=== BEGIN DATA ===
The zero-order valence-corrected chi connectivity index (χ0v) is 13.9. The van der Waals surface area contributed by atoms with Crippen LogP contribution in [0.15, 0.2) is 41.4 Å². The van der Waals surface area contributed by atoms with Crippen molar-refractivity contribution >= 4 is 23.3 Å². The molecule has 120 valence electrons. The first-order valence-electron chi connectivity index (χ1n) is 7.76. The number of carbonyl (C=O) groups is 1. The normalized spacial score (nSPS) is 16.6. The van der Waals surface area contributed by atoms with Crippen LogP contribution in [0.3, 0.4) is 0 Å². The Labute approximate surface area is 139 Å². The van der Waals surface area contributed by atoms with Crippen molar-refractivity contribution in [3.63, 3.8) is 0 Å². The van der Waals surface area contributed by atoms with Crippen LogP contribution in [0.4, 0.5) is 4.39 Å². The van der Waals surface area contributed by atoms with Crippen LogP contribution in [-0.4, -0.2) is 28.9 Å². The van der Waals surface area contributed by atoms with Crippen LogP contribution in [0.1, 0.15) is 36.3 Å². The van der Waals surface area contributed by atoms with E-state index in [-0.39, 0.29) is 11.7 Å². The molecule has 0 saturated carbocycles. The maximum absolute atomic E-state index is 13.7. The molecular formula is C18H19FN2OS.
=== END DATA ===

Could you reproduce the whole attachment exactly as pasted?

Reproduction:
The zero-order valence-corrected chi connectivity index (χ0v) is 13.9. The van der Waals surface area contributed by atoms with Crippen LogP contribution in [0.15, 0.2) is 41.4 Å². The van der Waals surface area contributed by atoms with Crippen molar-refractivity contribution >= 4 is 23.3 Å². The molecule has 120 valence electrons. The first-order valence-electron chi connectivity index (χ1n) is 7.76. The number of carbonyl (C=O) groups is 1. The normalized spacial score (nSPS) is 16.6. The van der Waals surface area contributed by atoms with Crippen LogP contribution in [0.3, 0.4) is 0 Å². The Labute approximate surface area is 139 Å². The van der Waals surface area contributed by atoms with Crippen molar-refractivity contribution in [3.63, 3.8) is 0 Å². The van der Waals surface area contributed by atoms with Crippen LogP contribution in [0.4, 0.5) is 4.39 Å². The van der Waals surface area contributed by atoms with Crippen LogP contribution in [-0.4, -0.2) is 28.9 Å². The van der Waals surface area contributed by atoms with Crippen LogP contribution in [0.1, 0.15) is 36.3 Å². The van der Waals surface area contributed by atoms with E-state index in [-0.39, 0.29) is 11.7 Å². The molecule has 0 saturated carbocycles. The maximum absolute atomic E-state index is 13.7. The molecular formula is C18H19FN2OS.